Date & Time: Aug 29, 1979 at 2300 LT
Type of aircraft:
De Havilland DHC-6 Twin Otter
Landing (descent or approach)
Scheduled Revenue Flight
Brevoort Island - Frobisher Bay
Crew on board:
Pax on board:
Aircraft flight hours:
The airplane was being used for a series of flights between Frobisher (YFB) and Brevoort Island, a distance of 119 nm. These flights were conducted under visual flight rules (VFR) with a Flight Notification filed at Frobisher. Two return flights were accomplished without incident and the aircraft was flown back to Brevoort for another round trip. On the final flight the aircraft, with the same two pilots and with seven passengers, left Brevoort at 21:57 hours local time enroute to Frobisher. The pilots contacted Frobisher Flight Service Station (FSS) at 22:31 reporting at 6000 feet altitude estimating Frobisher in 15 minutes. Upon receiving the latest weather indicating conditions below VFR limits, they requested clearance for "Special VFR". This clearance was granted. Another weather report was transmitted by the Frobisher FSS giving the 22:44 observation in which the ceiling had lowered to 400 ft with the visibility at 8 miles and the wind from 190 deg M at 22 knots. The pilot stated they would make a front course ILS approach to runway 36 with a landing on 18. At 22:58 they were issued a clearance for an ILS approach. They subsequently reported outbound at procedure turn altitude and at that time confirmed their planned approach for runway 36 with circling for 18. This was the last radio transmission from C-GROW. The Twin Otter was seen flying north along the runway. It then struck high ground about 1200 feet east of the runway and about 100 feet above runway level. The aircraft was destroyed and all nine occupants were killed.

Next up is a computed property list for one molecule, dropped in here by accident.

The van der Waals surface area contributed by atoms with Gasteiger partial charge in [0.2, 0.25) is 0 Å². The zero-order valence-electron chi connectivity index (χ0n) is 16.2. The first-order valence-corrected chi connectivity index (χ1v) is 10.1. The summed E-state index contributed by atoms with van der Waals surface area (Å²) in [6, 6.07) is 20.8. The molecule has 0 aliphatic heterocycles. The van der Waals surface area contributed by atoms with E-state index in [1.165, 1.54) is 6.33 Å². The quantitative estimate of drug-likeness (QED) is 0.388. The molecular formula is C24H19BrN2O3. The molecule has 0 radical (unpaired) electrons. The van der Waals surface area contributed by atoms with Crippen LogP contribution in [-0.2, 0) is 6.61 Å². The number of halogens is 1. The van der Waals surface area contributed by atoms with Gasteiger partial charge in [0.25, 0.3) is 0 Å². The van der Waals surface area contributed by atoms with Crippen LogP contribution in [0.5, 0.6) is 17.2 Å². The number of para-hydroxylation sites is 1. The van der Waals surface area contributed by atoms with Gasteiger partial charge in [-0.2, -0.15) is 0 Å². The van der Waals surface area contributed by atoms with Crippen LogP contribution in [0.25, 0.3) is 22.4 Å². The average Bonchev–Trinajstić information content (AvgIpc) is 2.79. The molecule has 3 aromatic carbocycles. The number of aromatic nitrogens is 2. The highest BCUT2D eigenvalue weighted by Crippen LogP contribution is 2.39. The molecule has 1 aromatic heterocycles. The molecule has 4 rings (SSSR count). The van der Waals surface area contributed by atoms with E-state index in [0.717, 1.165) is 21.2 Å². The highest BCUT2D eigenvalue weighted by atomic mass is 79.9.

The exact cause of the accident could not be determined with certainty. However, it is quite possible that there was low cloud over the terrain east of the runway; when the aircraft had nearly completed its turn, it entered low cloud and the crew lost visual contact; the crew continued the right turn probably expecting to become visual again because they knew that good visibility existed over the runway; they did not regain contact with the ground and runway environment however and impacted the higher ground to the east of the runway.